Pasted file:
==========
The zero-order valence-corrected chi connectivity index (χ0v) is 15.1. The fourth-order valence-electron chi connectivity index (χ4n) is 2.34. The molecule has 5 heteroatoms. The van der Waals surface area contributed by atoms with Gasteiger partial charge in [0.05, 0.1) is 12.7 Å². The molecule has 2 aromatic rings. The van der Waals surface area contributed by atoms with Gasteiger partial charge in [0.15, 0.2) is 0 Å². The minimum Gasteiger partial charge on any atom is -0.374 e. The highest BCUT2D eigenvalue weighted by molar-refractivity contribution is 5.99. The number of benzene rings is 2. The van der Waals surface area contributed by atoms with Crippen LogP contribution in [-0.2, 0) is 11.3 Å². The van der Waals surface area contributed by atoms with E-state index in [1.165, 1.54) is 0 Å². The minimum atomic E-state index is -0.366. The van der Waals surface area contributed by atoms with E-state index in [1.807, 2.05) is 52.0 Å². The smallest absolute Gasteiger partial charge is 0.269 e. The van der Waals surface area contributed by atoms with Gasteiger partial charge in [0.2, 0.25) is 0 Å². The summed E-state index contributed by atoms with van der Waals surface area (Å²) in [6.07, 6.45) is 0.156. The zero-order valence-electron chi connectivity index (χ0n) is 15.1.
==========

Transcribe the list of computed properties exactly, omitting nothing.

The zero-order valence-corrected chi connectivity index (χ0v) is 15.1. The fourth-order valence-electron chi connectivity index (χ4n) is 2.34. The molecule has 5 heteroatoms. The van der Waals surface area contributed by atoms with Gasteiger partial charge in [0.05, 0.1) is 12.7 Å². The molecule has 2 aromatic rings. The van der Waals surface area contributed by atoms with Gasteiger partial charge in [0.15, 0.2) is 0 Å². The minimum Gasteiger partial charge on any atom is -0.374 e. The highest BCUT2D eigenvalue weighted by molar-refractivity contribution is 5.99. The number of benzene rings is 2. The van der Waals surface area contributed by atoms with Crippen LogP contribution in [-0.2, 0) is 11.3 Å². The van der Waals surface area contributed by atoms with E-state index in [1.165, 1.54) is 0 Å². The minimum atomic E-state index is -0.366. The van der Waals surface area contributed by atoms with E-state index in [1.807, 2.05) is 52.0 Å². The smallest absolute Gasteiger partial charge is 0.269 e. The van der Waals surface area contributed by atoms with Gasteiger partial charge in [0.2, 0.25) is 0 Å². The summed E-state index contributed by atoms with van der Waals surface area (Å²) in [6.07, 6.45) is 0.156. The zero-order valence-electron chi connectivity index (χ0n) is 15.1.